Moreover, the S and M=cosmic freedom equation is highlighted by the inclusion of the Marquis de Sade himself as a character in the story. When brought forward to modern day San Francisco de Sade visits the same S and M clubs that Foucault would have frequented. Astonished, the Marquis de Sade exclaims, “oh brave new world, that has such people in it”. Moreover it can be suggested that the recurring theme in The Invisibles of the self as memeplex or fiction, and the personal, spiritual and politically tactical advantages of multiple identities over a single dysfunctional one would have appealed to both de Sade and Foucault, who once mused that, “From the idea that the self is not given to us, I think that there is only one practical consequence–we have to create ourselves as a work of art.”
Hellraiser creator Clive Barker has himself warned against decadence for its own sake, “If we have nothing to do but service our own pleasure- because society has taught us that’s all we’re worth and were exiled from positions of authority from which we could actually shape society- then we just become hedonists,” he told an interviewer. “Eventually, despite how great it may look on Saturday night, come Monday morning there’s just purposelessness.” But does this mean we ought to retreat back to bourgeois moral values, family and work ethic? Hardly. It was these very sructures from which Foucault at least was trying to obliterate:
“I cannot give myself those middle range pleasures that make up everyday life.”
These middle-range pleasures are a good place to end, at least in as much as they point to a new reading of cosmic horror rooted not in transgressive sexual practices but in the grinding mundanity of the everyday. A possibility that one needn’t touch leather nor feel the lash of the whip to experience Paglia’s “brutal cthonian” or Lovecraftian terror at the abject futility of human endeavour in the face of an infinite, unmoved cosmos. As so many melodramas have correctly pointed out the very Appolonian order we built to escape our Dionysian yearnings exerts its own inexorable pull towards the abyss of being.
So it is that we find ourselves not at the cosmic rim, the ocean depths or hyperspace, but in a forest in 1950s America with a frustrated suburban couple and a mentally disturbed acquaintance in this clip from Revolutionary Road.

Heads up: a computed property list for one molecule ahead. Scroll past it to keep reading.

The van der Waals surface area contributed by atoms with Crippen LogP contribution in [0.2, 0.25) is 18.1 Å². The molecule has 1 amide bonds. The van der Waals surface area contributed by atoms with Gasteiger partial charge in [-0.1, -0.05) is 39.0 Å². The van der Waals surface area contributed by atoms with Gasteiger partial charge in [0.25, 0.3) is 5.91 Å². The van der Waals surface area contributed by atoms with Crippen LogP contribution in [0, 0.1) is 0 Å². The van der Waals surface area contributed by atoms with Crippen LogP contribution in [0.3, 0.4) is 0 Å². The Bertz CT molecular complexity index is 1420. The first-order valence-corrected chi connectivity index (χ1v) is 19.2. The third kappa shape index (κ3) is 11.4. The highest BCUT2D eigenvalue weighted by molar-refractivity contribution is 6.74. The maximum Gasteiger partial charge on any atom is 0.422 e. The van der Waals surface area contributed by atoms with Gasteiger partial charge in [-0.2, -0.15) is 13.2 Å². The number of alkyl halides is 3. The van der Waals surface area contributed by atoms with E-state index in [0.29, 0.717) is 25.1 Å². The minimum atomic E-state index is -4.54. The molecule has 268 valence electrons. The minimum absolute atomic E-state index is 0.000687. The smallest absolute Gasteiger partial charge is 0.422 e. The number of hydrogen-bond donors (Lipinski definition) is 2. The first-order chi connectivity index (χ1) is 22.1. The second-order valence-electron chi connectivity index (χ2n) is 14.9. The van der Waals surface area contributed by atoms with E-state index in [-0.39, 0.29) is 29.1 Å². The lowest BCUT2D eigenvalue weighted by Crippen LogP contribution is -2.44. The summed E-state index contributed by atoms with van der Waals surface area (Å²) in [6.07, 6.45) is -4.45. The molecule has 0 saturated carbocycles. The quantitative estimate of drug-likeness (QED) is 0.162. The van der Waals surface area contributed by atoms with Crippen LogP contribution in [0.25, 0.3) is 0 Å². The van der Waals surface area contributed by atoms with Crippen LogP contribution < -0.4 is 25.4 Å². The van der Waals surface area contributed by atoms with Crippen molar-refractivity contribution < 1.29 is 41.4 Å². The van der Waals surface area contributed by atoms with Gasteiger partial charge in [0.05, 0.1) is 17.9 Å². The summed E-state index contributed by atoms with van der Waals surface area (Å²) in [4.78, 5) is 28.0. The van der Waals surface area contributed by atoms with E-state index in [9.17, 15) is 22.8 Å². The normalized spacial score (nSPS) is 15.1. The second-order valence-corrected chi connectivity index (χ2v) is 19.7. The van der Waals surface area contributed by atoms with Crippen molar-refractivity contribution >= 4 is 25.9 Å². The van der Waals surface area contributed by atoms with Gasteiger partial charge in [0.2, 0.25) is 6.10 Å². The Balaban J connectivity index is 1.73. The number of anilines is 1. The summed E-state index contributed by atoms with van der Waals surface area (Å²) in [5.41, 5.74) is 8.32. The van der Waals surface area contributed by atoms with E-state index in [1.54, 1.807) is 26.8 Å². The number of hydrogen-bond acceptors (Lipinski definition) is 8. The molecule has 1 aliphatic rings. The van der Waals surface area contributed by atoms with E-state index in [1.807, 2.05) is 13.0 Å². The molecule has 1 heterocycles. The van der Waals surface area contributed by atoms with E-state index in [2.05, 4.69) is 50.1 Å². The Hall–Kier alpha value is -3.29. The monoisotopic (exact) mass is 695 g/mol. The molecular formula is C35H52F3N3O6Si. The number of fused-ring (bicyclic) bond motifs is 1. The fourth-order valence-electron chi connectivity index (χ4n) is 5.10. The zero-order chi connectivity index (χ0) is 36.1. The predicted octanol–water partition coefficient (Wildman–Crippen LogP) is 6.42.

“Hopeless emptiness. Now you’ve said it. Plenty of people are onto the emptiness, but it takes real guts to see the hopelessness.”
A new genre: the suburban drama as cosmic nightmare. Bourgeois couples behind lace curtains crossing the abyss of hopeless emptiness by way of a bridge constructed of chains and leather into a higher realm of self-creation. In lieu of such a text the final film I want to consider instead is Brian Yuzna’s Return of the Living Dead Part 3. Ostensibly a zombie-flick rather than cosmic horror, Living Dead 3 still manages to allegorise several of the ideas discussed so far. The romantic of tale of teenagers lovers Curt and Julie, the film tells the story Curt’s effort to bring his girlfriend back to life after a motorcycle accident using the military’s experimental Trioxin gas (which has been developed in an attempt to create weaponized zombies). Needless to say, things don’t go smoothly. But among the zombie carnage is an interesting plot point concerning Julie’s desire to retain her humanity. In order to stave off her hunger for human flesh Julie begins mutilating herself instead. Not only does this make for some neat gore effects and striking visuals (see picture below) but it also ties in nicely with the idea of sadomasochism as an act of resistance.
In Lauro and Embry’s “A Zombie Manifesto: The Nonhuman Condition in the Era of Advanced Capitalism” (2008) the authors argue that contrary to Donna Haraway, it is the zombie and not the cyborg that provides the most appropriate metaphor for twenty-first century humanity:
“The zombie, we feel, is a more pessimistic but nonetheless more appropriate stand-in for our current moment, and specifically for America in the global economy, where we feed off the products of the rest of the planet, and, alienated from our humanity, stumble forward, groping for immortality even as we decompose. (ibid, p 93)…It consumes, and it makes more consumers.” (p 99).